Her present file was opened in 1958 when she was transferred to Upington. She was sent to Uitenhage in 1959 for heavy repairs and a boiler change and returned to Upington, working there until 1961. Her next “ort of call” was Beaconsfield, working Beaconsfield/Vryburg/Mafikeng until she was retired from service in 1972 and donated to the Municipality of Middelburg, Transvaal.

Problems arose here in Middelburg regarding the site where her plinth was to be built. Apparently it was at first decided to build it at the station, but with plans for rebuilding the station, the Railways requested that another site be found. The previous Station Master of Middelburg, Mr du Plooy (who is now retired) was also against the station area, and for very valid reasons. Unfortunately the station is of the beaten track and thus unlikely to be specially visited by tourist just to view a locomotive. So another site was found which was approved by the Railways – next to the testing grounds adjoining the Civic Centre.

Meanwhile, the loco had already been standing on a spur in the Middelburg goods yard for a number of years, patiently awaiting her fate, when it became known that she’d be returning to Middelburg anytime in 1984. Eventually 21 August was the date decided upon that she’d be handed over officially to the Municipality and preparations got under way. She was brought back to Middelburg on Friday, 17 August and spent the next few days cooling her heels in the station yard again.

By dawn on Tuesday, 21 August, and with it, as if suddenly out of nowhere, the hundreds of Railway staff off all ranks who descended on the Municipal grounds and adjoining main railway line en masse. The main line was cut through beforehand in preparation to joining it up with the Municipal” line which had been laid through part of the testing grounds, and the main line was braced to allow normal traffic to pass unhindered until the passenger train’s departure around 14:00.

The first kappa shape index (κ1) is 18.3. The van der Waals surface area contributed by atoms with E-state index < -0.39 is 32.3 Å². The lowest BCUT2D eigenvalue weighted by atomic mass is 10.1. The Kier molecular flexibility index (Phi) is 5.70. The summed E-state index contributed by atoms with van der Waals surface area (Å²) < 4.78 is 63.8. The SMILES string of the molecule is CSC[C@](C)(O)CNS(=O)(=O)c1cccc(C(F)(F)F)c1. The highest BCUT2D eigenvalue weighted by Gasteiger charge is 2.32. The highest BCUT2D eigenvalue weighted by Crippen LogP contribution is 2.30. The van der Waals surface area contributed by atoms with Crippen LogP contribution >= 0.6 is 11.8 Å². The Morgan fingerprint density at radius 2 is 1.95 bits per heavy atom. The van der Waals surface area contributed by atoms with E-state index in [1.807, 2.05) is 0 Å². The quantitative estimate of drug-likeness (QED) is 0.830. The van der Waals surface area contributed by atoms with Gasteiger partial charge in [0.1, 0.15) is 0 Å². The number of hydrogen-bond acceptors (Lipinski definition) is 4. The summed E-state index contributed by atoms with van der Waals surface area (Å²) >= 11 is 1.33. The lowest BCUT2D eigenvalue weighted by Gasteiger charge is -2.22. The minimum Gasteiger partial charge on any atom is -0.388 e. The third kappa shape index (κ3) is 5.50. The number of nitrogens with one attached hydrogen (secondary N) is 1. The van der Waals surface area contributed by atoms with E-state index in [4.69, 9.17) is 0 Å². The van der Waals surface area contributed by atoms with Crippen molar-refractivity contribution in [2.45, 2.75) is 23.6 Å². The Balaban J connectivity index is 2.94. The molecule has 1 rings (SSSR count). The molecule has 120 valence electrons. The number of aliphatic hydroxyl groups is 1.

Hot on the passenger’s heels came 15CA No 2804 with Jan Groenewald at the controls, towing three empty DZ’s and the little 1127 attached tail-end to these. Anyone who is familiar with the “Doctor Doolittle” books would have been reminded of the animal character in these, the “Push-me-pull-you” which had a head at both ends and could run backwards or forwards at will…

While Jan waited a little way off with his train, the breakdown gangs swung into action. The prances were removed from the cut line and about 150 railway workers, singing in unison, with brute force and crowbars, bent the line, sleepers and all, to join up with the “municipal line. Then Jan slowly reversed the train utile 1127 was on this line. Futhere he did not dare go, as his 173 tons of CA and a few tons more of DZ’s would have wreaked havoc on the unbalanced line…

A rather amusing incident happened at this stage. As soon as the braces adjoin the two lines were moved the “municipal’ line lifted slightly behind 1127 and much to everyone’s amusement and surprise, she started rolling forward a few years as if to say “See I’m still capable of running on my own!”

From there on, another type of motive power in the form of a pay loader took over and under the watchful eyes of Railway and Municipal officials and general public; she was ushered gently to her plinth and settled in, having done her last run for live.

She may even have heaved a sigh of relief, knowing that she had at last come to rest, having all the time in the world to look back over her glorious past. For men may come and men may go, but she’d outlived many and would outlive many more..

.. a tribute for all time to remind the future generations of a bygone era when steam was the backbone of our Transport services..

Oostvaal Verwe in Middelburg has generously offered to donate all the paint for the job. It is a magnificent gesture, considering the current prices of undercoat and paint these days.

The No 1127 was given to Middelburg in 1972 by the then SAR after the engine was withdrawn from service.

The town council didn’t know where to put it, so for the next 12 years it rusted away on unused spur lines.

Then in 1984, the council decided to park the magnificent old engine on a plinth next to the new civic centre.

This particular engine used to travel on the Witbank Coal Line.

In 1984 Julie van Rensburg, restored the Class Eight A engine to its former glory.